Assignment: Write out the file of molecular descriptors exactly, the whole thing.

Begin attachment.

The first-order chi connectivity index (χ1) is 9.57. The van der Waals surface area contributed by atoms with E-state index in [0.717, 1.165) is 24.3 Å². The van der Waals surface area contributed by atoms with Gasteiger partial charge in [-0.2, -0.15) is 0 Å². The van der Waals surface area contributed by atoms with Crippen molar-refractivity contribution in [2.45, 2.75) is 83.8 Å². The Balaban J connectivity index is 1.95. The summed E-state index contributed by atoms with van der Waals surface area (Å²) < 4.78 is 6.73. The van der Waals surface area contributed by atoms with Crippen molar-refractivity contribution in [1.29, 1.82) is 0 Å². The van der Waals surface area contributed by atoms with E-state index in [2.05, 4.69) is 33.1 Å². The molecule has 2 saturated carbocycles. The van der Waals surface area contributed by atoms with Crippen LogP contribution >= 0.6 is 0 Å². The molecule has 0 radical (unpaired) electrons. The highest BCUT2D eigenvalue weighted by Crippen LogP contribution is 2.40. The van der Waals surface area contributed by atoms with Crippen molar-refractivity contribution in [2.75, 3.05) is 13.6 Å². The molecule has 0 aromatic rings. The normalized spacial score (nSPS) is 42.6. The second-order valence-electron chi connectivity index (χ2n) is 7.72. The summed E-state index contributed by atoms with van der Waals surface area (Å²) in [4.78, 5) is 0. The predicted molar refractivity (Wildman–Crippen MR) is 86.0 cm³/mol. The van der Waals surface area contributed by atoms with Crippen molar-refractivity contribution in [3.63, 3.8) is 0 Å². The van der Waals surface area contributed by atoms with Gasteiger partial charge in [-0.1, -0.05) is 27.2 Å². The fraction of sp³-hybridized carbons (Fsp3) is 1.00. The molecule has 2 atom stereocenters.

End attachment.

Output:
The first-order chi connectivity index (χ1) is 9.57. The van der Waals surface area contributed by atoms with E-state index in [0.717, 1.165) is 24.3 Å². The van der Waals surface area contributed by atoms with Gasteiger partial charge in [-0.2, -0.15) is 0 Å². The van der Waals surface area contributed by atoms with Crippen molar-refractivity contribution in [2.45, 2.75) is 83.8 Å². The Balaban J connectivity index is 1.95. The summed E-state index contributed by atoms with van der Waals surface area (Å²) < 4.78 is 6.73. The van der Waals surface area contributed by atoms with Crippen molar-refractivity contribution in [1.29, 1.82) is 0 Å². The van der Waals surface area contributed by atoms with E-state index in [2.05, 4.69) is 33.1 Å². The molecule has 2 saturated carbocycles. The van der Waals surface area contributed by atoms with Crippen LogP contribution >= 0.6 is 0 Å². The molecule has 0 radical (unpaired) electrons. The highest BCUT2D eigenvalue weighted by Crippen LogP contribution is 2.40. The van der Waals surface area contributed by atoms with Crippen molar-refractivity contribution in [2.75, 3.05) is 13.6 Å². The molecule has 0 aromatic rings. The normalized spacial score (nSPS) is 42.6. The second-order valence-electron chi connectivity index (χ2n) is 7.72. The summed E-state index contributed by atoms with van der Waals surface area (Å²) in [4.78, 5) is 0. The predicted molar refractivity (Wildman–Crippen MR) is 86.0 cm³/mol. The van der Waals surface area contributed by atoms with Crippen molar-refractivity contribution in [3.63, 3.8) is 0 Å². The van der Waals surface area contributed by atoms with Gasteiger partial charge in [-0.1, -0.05) is 27.2 Å². The fraction of sp³-hybridized carbons (Fsp3) is 1.00. The molecule has 2 atom stereocenters.